The use of insect and fungal pathogens and the exploitation of allelopathic plants is considered by Kaur et al. (2014) as the most economical and practical way to manage the infestations of the species. Biological control has been, and continues to be, considered the best long-term or sustainable solution to the parthenium weed problem in Australia (Haseler, 1976, McFadyen, 1992) and because of the vast areas and the socio-economics involved, this approach has also been proposed for India (Singh, 1997). South Africa was the first country in Africa to implement a biological control program against the species in 2003 (Rubaba et al., 2017). Four host-specific biocontrol agents have been released sequentially since 2010 after evaluation of their suitability, with variable establishment and spread (Strathie et al., 2016).;The use of insects as biocontrol agents had been tried in various countries (Kaur et al., 2014). Searches for, and evaluation of, coevolved natural enemies have been conducted in the neotropics since 1977. So far, nine insect species and two fungal pathogens have been introduced into Australia as classical biological control agents (Julien, 1992, McClay et al., 1995, Navie et al., 1996, Dhileepan and McFadyen, 1997, Evans, 1997a). Callander and Dhileepan (2016) report that most of these agents have become established and have proven effective in central Queensland, but that the weed is now spreading further into southern Queensland where the biocontrol agents are not present. Several of the agents are therefore now being redistributed into south and southeast Queensland.;The rust fungus, Puccinia abrupta var. partheniicola, is a prominent natural enemy in the semi-arid uplands of Mexico (Evans, 1987a, b), but since its release in Queensland in 1992, climatic conditions have been largely unfavourable (Evans, 1997a, b). It was accidentally introduced into Kenya (Evans, 1987a) and Ethiopia in mid-altitudes (1400-2500 masl) with disease incidence up to 100% in some locations (Taye et al., 2002a). Screening of another rust species (Puccinia melampodii) from Mexico was carried out (Evans, 1997b, Seier et al., 1997) and released in Australia in the summer of 1999/2000 (PAG, 2000). This fungus was later renamed Puccinia xanthii Schwein. var. parthenii-hysterophorae Seier, H.C.Evans & ç.Romero (Seier et al., 2009). Retief et al. (2013) report on specificity testing carried out in quarantine facilities in South Africa, and conclude that the fungus is suitable for release as a biological control agent of P. hysterophorus in South Africa. The authors suggest that this species has more potential for biocontrol in South Africa than Puccinia abrupta, which may have little impact in the low-altitude, high-temperature areas of the country where the weed is spreading.;In India, the mycoherbicide potential of plurivorous fungal pathogens belonging to the genera Fusarium, Colletotrichum, Curvularia,Myrothecium and Sclerotium, has and is being evaluated (Mishra et al., 1995, Evans, 1997a). Parthenium phyllody disease caused by the phytoplasma of faba bean phyllody group (FBP) was reported to reduce seed production by 85% (Taye et al., 2002b) and is being evaluated for use as a biological control agent in Ethiopia. Kaur and Aggarwal (2017) have tested an Alternaria isolate found on the weed, and report that it is worth investigating as a mycoherbicide for control of parthenium. Metabolites of Alternaria japonica and filtrates of Alternaria macrospora have caused significant damage to Parthenium (Kaur et al., 2015, Javaid et al., 2017).;Among the established insect biocontrol agents, the leaf-feeding beetle, Zygogramma bicolorata, the stem-galling moth, Epiblema strenuana, the stem-boring beetle, Listronotus setosipennis, and the seed-feeding weevil, Smicronyx lutulentus, are proving to be the most successful when climatic factors are favourable (McFadyen, 1992, Dhileepan and McFadyen, 1997, Evans, 1997a). Some control of parthenium weed has also been achieved in India with Z. bicolorata (Jayanth and Visalakshy, 1994, Singh, 1997, Sarkate and Pawar, 2006), although there has been controversy concerning its taxonomy and host specificity (Jayanth et al., 1993, Singh, 1997). Shabbir et al. (2016) reported that Z. bicolorata was most effective when applied in higher densities and at early growth stages of the weed. The distribution of this leaf beetle in South Asia was investigated by Dhileepan and Senaratne (2009), when it was present in many states in India, and in the Punjab region of Pakistan. Shrestha et al. (2011) reported that Z. bicolorata arrived in the Kathmandu Valley of Nepal in August 2010, and that by September it had spread over half of the valley areas where P. hysterophorus was present, although damage to the weed was only appreciable at one site.;Z. bicolorata has been seen attacking sunflowers in India and the use of Epiblema strenuata has not been effective, as it was found affecting Guizotia abyssinica crops (Kaur et al., 2014). More recently, Z. bicolorata and L. setosipennis have been released in South Africa and S. lutulentus is being evaluated under quarantine. Before approval as a biocontrol agent in South Africa in 2013, extensive testing suggested that Z. bicolorata would not become a pest of sunflowers in the country (McConnachie, 2015).;The use of antagonistic, competitor plants, such as Cassia spp. and Tagetes spp., has been recommended to control and replace P. hysterophorus in India (Mahadevappa and Ramaiah, 1988, Evans, 1997a, Mahadevappa, 1997, Singh, 1997). In Australia, Bowen et al. (2007) tested a number of grass and legume species against the growth of parthenium weed plants and identified further species that could suppress weed growth. Recently, Khan et al. (2013) tested a number of native and introduced pasture species and identified several of them to be suppressive against parthenium weed in both glasshouse and field conditions. The sowing of selected pasture plants in infested areas can suppress the growth of parthenium weed by as much as 80% and also provide improved fodder for stock (Adkins et al., 2012). Shabbir et al. (2013) showed that the suppressive plants and biological control agents can act synergistically to significantly reduce both the biomass and seed production of parthenium weed under field conditions. The suppressive plants strategy is easy to apply, sustainable over time, profitable under a wide range of environmental conditions and promotes native plant biodiversity. Species reported as effectively outcompeting P. hysterophorus are Cassia sericea, C. tora, C. auriculata, Croton bonplandianum, Amaranthus spinosus, Tephrosia purpurea, Hyptis suaveolens, Sida spinosa, and Mirabilis jalapa. Extracts of Imperata cylindrica, Desmostachya bipinnata, Otcantium annulatum, Sorghum halepense Dicanthium annulatum, Cenchrus pennisetiformis, Azadirachta indica, Aegle marmelos and Eucalyptus tereticornis are reported as inhibiting the germination and/or growth of P. hysterophorus (Kaur et al., 2014).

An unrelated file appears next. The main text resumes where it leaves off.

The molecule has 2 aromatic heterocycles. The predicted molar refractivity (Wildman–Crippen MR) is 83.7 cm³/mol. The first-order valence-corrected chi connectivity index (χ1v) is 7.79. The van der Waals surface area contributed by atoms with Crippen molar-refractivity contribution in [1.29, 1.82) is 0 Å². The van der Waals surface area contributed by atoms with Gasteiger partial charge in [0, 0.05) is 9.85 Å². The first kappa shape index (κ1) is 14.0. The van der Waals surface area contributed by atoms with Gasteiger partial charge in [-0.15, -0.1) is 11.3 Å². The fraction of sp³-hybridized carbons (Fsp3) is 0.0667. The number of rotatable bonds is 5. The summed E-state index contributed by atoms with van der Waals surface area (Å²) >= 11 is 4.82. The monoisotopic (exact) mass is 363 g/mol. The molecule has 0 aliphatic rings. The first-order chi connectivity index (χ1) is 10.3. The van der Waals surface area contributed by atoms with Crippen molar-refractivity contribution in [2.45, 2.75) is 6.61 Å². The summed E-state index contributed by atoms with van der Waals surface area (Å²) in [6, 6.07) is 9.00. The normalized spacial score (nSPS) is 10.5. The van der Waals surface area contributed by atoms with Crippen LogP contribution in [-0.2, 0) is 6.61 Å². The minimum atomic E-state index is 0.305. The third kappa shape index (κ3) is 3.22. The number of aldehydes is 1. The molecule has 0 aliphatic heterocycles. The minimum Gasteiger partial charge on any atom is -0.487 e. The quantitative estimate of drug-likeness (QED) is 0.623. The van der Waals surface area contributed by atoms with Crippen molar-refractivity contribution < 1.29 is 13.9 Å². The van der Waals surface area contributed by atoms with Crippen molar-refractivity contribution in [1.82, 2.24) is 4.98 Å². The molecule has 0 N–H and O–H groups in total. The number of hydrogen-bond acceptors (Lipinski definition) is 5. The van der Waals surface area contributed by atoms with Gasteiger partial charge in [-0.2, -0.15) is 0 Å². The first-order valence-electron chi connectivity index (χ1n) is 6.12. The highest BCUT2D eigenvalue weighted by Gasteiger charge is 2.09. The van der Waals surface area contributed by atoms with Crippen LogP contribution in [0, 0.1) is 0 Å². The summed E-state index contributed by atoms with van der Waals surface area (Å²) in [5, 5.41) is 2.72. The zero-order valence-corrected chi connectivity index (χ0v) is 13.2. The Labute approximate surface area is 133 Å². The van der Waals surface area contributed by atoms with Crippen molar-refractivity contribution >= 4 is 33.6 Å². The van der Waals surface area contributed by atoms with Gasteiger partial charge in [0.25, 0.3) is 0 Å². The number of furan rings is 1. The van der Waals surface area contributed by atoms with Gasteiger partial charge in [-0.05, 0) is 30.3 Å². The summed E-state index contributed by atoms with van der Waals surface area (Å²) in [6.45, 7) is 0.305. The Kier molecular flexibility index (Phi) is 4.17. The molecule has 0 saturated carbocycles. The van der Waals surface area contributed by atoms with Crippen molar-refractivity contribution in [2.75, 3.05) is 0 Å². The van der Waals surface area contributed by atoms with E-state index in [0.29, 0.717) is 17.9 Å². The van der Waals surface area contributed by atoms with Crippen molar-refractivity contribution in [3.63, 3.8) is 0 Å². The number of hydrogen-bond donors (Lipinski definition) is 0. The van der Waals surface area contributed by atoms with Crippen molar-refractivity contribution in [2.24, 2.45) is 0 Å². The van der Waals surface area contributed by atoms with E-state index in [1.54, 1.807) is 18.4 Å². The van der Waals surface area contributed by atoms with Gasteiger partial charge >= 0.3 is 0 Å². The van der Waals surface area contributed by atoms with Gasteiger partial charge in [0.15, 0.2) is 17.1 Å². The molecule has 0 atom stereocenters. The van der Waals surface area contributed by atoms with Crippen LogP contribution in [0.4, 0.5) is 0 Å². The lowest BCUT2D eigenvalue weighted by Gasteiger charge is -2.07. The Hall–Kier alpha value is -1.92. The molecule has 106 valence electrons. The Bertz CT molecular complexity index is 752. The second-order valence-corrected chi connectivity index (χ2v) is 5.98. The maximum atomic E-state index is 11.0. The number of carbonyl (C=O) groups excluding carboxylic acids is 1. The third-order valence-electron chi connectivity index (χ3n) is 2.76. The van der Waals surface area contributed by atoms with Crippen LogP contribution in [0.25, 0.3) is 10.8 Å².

Source: cabi.org